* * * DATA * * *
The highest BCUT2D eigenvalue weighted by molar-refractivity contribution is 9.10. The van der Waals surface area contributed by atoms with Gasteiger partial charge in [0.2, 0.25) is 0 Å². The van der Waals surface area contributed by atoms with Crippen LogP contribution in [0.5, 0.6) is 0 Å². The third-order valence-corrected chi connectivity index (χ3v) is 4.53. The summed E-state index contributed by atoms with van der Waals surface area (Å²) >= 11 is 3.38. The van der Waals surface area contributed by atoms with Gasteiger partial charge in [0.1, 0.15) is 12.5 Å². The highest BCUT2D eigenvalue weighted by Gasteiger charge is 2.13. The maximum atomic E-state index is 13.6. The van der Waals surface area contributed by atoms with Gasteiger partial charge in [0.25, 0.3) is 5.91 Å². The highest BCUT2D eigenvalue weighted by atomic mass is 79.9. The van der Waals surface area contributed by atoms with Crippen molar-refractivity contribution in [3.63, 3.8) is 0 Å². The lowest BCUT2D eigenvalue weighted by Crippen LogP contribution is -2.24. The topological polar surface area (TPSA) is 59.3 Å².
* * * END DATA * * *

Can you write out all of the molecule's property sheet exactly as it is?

The highest BCUT2D eigenvalue weighted by molar-refractivity contribution is 9.10. The van der Waals surface area contributed by atoms with Gasteiger partial charge in [0.2, 0.25) is 0 Å². The van der Waals surface area contributed by atoms with Crippen LogP contribution in [0.5, 0.6) is 0 Å². The third-order valence-corrected chi connectivity index (χ3v) is 4.53. The summed E-state index contributed by atoms with van der Waals surface area (Å²) >= 11 is 3.38. The van der Waals surface area contributed by atoms with Gasteiger partial charge in [0.1, 0.15) is 12.5 Å². The highest BCUT2D eigenvalue weighted by Gasteiger charge is 2.13. The maximum atomic E-state index is 13.6. The van der Waals surface area contributed by atoms with Gasteiger partial charge in [0.25, 0.3) is 5.91 Å². The highest BCUT2D eigenvalue weighted by atomic mass is 79.9. The van der Waals surface area contributed by atoms with Crippen molar-refractivity contribution in [3.63, 3.8) is 0 Å². The lowest BCUT2D eigenvalue weighted by Crippen LogP contribution is -2.24. The topological polar surface area (TPSA) is 59.3 Å².